Whether you are building a home or installing replacement windows, your family will be safer without a doubt! All of our windows are created to be impact resistant. Two sheets of tempered glass are bonded to a sheet of high-tech polymer. This technique provides exceptional reinforcement.
Our impact resistant windows can take the force of a 2×4 traveling at 50 feet per second through hurricane-force winds. In the event that a window cracks, or even shatters, it is not coming apart.
Not only does this speak to your family being safer during the hurricane season, but it is also a huge deterrent to anyone trying to force their way into your home.
Sliding glass doors
We have the perfect climate for sliding glass doors here in Florida, don’t we? Most of the time, we want to let the sunshine in!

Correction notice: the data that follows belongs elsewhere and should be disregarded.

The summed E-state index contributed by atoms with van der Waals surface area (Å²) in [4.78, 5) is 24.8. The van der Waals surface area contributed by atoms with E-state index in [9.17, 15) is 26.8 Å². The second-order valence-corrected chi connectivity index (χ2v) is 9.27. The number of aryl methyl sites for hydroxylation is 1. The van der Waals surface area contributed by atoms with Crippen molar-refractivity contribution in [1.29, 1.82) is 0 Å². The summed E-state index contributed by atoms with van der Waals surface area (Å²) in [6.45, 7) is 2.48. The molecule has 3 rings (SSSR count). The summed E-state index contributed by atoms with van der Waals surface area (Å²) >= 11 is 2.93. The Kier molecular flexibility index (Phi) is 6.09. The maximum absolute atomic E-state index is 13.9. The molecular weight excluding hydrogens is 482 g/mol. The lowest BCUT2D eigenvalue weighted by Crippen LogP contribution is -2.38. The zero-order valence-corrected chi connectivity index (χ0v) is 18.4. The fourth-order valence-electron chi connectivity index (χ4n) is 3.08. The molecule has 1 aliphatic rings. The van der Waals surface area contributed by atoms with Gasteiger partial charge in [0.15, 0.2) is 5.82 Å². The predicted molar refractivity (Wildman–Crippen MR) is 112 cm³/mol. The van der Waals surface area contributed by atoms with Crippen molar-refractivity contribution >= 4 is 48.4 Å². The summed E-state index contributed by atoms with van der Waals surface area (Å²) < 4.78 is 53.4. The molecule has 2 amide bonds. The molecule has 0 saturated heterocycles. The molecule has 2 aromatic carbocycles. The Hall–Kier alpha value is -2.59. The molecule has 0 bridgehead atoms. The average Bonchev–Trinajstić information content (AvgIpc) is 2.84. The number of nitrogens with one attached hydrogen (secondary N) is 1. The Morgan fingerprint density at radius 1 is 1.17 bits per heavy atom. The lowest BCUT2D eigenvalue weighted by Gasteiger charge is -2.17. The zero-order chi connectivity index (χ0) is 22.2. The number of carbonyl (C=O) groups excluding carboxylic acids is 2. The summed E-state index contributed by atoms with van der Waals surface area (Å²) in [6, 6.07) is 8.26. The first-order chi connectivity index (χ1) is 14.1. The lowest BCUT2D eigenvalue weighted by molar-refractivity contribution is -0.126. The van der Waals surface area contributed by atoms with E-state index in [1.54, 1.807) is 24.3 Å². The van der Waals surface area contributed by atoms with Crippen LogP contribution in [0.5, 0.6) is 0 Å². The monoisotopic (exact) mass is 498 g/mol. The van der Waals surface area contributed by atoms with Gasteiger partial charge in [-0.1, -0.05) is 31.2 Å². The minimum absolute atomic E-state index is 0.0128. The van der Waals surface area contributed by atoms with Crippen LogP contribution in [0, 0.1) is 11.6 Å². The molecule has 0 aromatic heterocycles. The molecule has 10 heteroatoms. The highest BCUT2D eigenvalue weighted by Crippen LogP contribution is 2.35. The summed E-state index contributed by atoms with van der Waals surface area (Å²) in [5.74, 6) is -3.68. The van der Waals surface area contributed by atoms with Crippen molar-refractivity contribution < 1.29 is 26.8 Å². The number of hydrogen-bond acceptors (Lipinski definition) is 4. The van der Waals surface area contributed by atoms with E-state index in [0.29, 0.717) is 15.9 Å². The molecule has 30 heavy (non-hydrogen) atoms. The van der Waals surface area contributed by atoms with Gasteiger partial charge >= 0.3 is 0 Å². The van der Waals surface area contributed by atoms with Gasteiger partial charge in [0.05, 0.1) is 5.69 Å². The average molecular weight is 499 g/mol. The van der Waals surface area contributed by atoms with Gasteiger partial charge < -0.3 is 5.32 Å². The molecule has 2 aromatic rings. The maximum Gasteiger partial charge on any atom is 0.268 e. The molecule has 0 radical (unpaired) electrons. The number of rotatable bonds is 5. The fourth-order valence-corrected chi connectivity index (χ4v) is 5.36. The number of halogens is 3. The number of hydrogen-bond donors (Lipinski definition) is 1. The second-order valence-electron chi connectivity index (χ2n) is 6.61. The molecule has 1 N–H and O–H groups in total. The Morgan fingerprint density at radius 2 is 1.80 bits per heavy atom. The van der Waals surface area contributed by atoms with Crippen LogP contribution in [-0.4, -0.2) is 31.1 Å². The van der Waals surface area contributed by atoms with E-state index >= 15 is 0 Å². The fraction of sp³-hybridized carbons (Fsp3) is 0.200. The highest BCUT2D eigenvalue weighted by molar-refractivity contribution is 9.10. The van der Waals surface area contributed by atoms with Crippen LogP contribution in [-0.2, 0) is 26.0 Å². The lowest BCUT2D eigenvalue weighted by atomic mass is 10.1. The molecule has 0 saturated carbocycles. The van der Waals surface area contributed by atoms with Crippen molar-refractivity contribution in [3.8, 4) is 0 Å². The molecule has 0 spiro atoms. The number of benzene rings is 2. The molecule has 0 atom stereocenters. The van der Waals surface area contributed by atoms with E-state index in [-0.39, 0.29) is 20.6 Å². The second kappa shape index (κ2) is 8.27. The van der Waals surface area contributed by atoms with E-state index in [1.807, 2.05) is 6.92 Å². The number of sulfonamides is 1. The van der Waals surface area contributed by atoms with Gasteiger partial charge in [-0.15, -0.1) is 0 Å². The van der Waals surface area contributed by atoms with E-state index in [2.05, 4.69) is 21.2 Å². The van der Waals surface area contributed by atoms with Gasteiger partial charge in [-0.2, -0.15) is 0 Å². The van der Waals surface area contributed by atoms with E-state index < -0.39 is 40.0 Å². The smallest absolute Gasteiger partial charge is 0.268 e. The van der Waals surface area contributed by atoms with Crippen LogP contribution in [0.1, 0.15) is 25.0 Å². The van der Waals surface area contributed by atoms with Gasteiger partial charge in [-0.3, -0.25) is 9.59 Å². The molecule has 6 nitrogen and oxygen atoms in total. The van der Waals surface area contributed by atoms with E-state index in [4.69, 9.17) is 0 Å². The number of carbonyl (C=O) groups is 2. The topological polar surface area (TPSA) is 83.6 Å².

However, on the days when the storm clouds look ominous, you can rest assured that your family is safer during hurricane season when your doors contain impact resistant glass. Sliding glass doors created with impact resistance in mind from the start are worth considering!
Whether the sun is shining so brightly you still squint a little behind the shades or the storm clouds roll overhead, you will be confident your sliding glass doors are built to handle the weather. The high-tech polymer sheet we insert between the sheets of glass is sure to accomplish its mission.
Shutters and panels
You can wait and slap up the plywood as the storm is rolling toward the coastline. It is a proven method of defense during the hurricane season.
Conversely, investing in storm shutters provides a permanent level of security.